How an Idea Becomes a Law
Paul HeinenWI Green Fire, March 27, 2019
As Wisconsin’s Green Fire’s (WGF) Legislative Liaison, I monitor legislative activity and watch for opportunities for WGF to provide information through testimony and comments. Unlike many environmental and conservation organizations, WGF does not actually lobby for law changes. Instead our role is to provide information to legislators and the public about proposed legislation based on science and our professional expertise. Our policy analyses and legislative testimony is at https://wigreenfire.org/our-work/. We have provided input on bills related to wolf management, wetlands, water pollutant trading, and the 2018 lame duck session on government operations.
We are now in the midst of Wisconsin’s legislative session. The Wisconsin State Assembly has an excellent 16 page document on how a bill becomes a law available at https://legis.wisconsin.gov/assembly/acc/media/1106/howabillbecomeslaw.pdf.
After 38 years working the Wisconsin State Capitol on thousands of legislative proposals, I have narrowed the process down to what you need to know for 99% of all bills that pass and become law. We will walk through the process of how a bill starts with an idea, is drafted into a form the Legislature can review, debate and vote on, and the Governor can sign into law. Finally we will look at what state agencies do when they receive a new law, called the administrative rule process.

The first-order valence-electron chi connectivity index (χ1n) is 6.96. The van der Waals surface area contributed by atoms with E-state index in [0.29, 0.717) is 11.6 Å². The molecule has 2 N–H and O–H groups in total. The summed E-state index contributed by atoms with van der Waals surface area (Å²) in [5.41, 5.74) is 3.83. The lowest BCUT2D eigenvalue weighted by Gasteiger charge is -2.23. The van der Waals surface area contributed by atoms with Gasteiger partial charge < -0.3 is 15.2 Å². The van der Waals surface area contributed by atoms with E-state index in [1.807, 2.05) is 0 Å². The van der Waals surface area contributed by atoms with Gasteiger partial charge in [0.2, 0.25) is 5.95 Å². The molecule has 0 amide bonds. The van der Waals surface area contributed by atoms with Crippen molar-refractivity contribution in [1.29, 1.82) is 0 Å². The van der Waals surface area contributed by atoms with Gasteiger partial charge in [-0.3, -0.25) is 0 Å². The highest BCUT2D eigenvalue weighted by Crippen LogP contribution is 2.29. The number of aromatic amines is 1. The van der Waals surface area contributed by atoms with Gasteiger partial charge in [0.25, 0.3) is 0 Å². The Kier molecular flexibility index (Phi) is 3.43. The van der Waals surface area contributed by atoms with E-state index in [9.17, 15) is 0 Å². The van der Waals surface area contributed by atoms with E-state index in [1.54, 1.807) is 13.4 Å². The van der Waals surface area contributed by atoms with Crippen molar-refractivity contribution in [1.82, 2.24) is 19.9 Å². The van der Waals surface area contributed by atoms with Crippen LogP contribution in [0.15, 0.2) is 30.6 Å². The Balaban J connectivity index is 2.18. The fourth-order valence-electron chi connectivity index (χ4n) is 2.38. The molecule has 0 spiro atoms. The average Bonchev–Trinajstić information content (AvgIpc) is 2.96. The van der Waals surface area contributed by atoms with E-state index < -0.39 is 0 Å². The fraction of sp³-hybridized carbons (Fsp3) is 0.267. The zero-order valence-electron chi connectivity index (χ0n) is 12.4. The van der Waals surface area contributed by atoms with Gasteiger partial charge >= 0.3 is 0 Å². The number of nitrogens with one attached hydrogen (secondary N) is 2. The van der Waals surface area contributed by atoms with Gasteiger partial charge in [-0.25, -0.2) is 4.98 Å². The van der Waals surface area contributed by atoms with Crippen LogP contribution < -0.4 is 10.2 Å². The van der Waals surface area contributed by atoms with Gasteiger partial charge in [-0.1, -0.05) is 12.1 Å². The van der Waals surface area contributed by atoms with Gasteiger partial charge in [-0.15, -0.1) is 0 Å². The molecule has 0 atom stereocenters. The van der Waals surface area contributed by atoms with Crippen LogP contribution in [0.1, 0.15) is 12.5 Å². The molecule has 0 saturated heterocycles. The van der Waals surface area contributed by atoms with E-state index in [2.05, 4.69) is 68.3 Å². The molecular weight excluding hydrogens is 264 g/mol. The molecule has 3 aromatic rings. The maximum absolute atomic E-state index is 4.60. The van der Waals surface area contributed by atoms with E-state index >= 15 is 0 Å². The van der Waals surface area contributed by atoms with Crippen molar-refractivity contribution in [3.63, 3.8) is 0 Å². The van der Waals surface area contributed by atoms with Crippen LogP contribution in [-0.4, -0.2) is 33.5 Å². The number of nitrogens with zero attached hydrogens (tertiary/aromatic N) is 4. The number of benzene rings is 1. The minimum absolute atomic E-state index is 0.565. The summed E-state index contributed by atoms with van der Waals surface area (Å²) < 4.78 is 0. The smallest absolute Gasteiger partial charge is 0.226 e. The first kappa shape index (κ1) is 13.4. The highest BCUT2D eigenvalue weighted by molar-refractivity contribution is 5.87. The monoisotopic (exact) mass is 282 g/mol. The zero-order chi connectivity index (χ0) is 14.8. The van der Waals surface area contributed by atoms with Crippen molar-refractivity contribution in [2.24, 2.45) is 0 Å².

1. Who can introduce ideas for new laws or to change current laws?
Only a State Legislator can introduce actual language to create a new law or change or modify a current law. Even the Governor must ask a Legislator to introduce their ideas. The Governor’s State Budget is actually introduced by the Legislative Joint Committee on Finance. The Legislative Reference Bureau (LRB) attorneys are the only people who can draft language to be used in a bill, which is why you may hear that a bill “has been sent to drafting.” However, ideas for bills generally come from legislator’s constituents, lobbyists, local government officials, and changes at the federal government level that require state law changes (think the 55 MPH speed limit).
2. How does an idea get drafted into a proposal for a new law?
Once a Legislator decides to introduce a bill they will almost always reach out to affected individuals and groups to ask for input. Legislators want to know what people think about their proposal and if they know that you have expertise, they will often ask what you think. Wisconsin’s Green Fire is asked for information on natural resource and conservation proposals and we offer our expert opinion and professional analysis to the legislator or their staff. Objective and balanced information about a proposal can lead to a bill that has less opposition and that can more clearly solve the problem the bill seeks to address.
Once a Legislator feels that they have a proposal that accomplishes their goal, they will ask the LRB attorneys to draft a bill. At this point the draft bill is confidential and the Legislator may or may not introduce it. If they decide to introduce it they send the confidential bill to other legislators asking if they would like to “co-author” the bill. This is called a “Dear Colleague” letter. There can only be one Senator and one Assembly author on any bill; but all other legislators can be co-authors. This co-author process usually lasts two weeks. Once the author sees how much support the bill has, they send it to the Chief Clerk who gives it a number. So, AB 6 would be the 6th Assembly Bill introduced in any full two year legislative session. SB 66 would be the 66th Senate Bill introduced.